Employment law has long struggled to adapt to new forms of employment – who should be responsible for the protection of workers rights, from minimum wage and working time to discrimination law in today’s fragmented economy? These fundamental questions are now returning to public discussion as a result of the meteoric rise of so-called ‘crowd-work’, where online platforms match individual workers and customers to perform ‘gigs’, ‘rides’, or ‘tasks’.
Leading crowd-work platforms have already become household names: think of Uber for taxi drivers, Amazon’s Mechanical Turks for digital services, and TaskRabbit for domestic work. Their proposition is enticing: as a customer, your driver, secretary, or handyman is but a few clicks away. Initial vetting and a continuously updated rating system ensure high quality standards, as customers are asked to leave feedback for each task performed. As a worker, you will be able to find work wherever it is available, in a fully flexible way to suit individual schedules, and using tools already at your disposal.
The reality behind crowdwork, on the other hand, is often one of precarity and exploitation: Uber drivers risk driving long hours without earning minimum wage levels, and will find themselves bared from the platform if their rating falls below a (high) threshold; Mechanical Turkers often struggle to be paid even for work they have already completed.
Perhaps unsurprisingly, therefore, lawsuits have begun to spring up around the world – from Uber’s home in California to several European countries, including most recently the United Kingdom. The question at stake is invariably similar: can electronic platforms be considered the employer of their ‘partners’, ‘taskers’, or ‘turks’? It is only if that question can been answered in the affirmative that workers will be able to enjoy key rights such as the minimum wage or working time protection. A string of recent cases in the United States has already grappled with the question whether Uber ‘partners’ should be classified as employers; with the help of the GMB trade union, a number of drivers last year launched a similar claims before an Employment Tribunals in the United Kingdom.
Uber’s official position is to assert that the platform merely acts as an agent for individual drivers (or ‘transport providers’), and cannot therefore be characterised as their employer. From a lawyer’s perspective, however, this assertion is of little importance: UK Courts have long accepted that it is the reality of the underlying relationship, rather than any label chosen by the parties, which matters in characterising employment. It was therefore perhaps unsurprising that in a late 2016 decision in Aslam v Uber BV the Central London London employment tribunal has ruled that Uber drivers are workers for purposes of s.230(3)(b) of the Employment Rights Act 1996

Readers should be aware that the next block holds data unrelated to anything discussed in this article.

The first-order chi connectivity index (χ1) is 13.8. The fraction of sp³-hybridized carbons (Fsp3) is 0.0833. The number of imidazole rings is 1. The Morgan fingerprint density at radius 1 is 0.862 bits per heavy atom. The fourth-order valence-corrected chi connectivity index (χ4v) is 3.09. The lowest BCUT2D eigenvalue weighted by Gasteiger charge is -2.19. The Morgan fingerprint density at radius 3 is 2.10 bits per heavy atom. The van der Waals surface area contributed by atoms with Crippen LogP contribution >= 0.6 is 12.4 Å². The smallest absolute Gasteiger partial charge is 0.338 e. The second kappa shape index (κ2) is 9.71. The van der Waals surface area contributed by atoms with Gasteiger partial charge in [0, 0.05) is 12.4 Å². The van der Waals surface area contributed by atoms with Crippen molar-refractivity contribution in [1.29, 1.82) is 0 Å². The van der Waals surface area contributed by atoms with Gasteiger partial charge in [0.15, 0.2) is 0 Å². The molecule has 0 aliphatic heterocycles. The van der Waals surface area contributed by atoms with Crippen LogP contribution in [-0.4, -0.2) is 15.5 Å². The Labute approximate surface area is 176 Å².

As I have argued in my recent work The Concept of the Employer, the law should instead rely on a series of functions traditionally exercised by the master or employer. Over the course of the last century, employment law has placed a range of duties on those with the power to hire and fire workers, to control their daily work and pay, and to sell the products of their services on the open market at predetermined rates.
The key question in upcoming domestic litigation will therefore be the extent to which Uber has exercised the five core functions identified in the case law. An increasing number of online resources provide insights into the reality of the relationship between the platform and its drivers: through its app, the platform has close control over the routes drivers are to choose and the prices customers will be charged for each ride. All financial transactions take place via the app, which also sits at the core of Uber’s rating system, enlisting customers to act as the platform’s agents in monitoring worker performance. Even the supposed freedom to work when and as desired is mostly illusionary: ratings are carried from engagement to engagement, and a refusal to accept a series of offers will soon have an impact on a drivers’ ratings.
In my mind, there is therefore little doubt that Uber should be classified as the employer of its drivers, who would therefore be guaranteed access to the core of fundamental worker rights in English law. Even customers will profit from such a decision: well-rested drivers will be much safer, and in the unhappy event of an accident or other problems, they too will be able to assert their claims for reparation against the employing platform.
Jeremias Prassl is an Associate Professor in the Faculty of Law at the University of Oxford, and a Fellow of Magdalen College. He is the author of The Concept of the Employer (OUP 2015), and an editor of The Contract of Employment (OUP, 2017).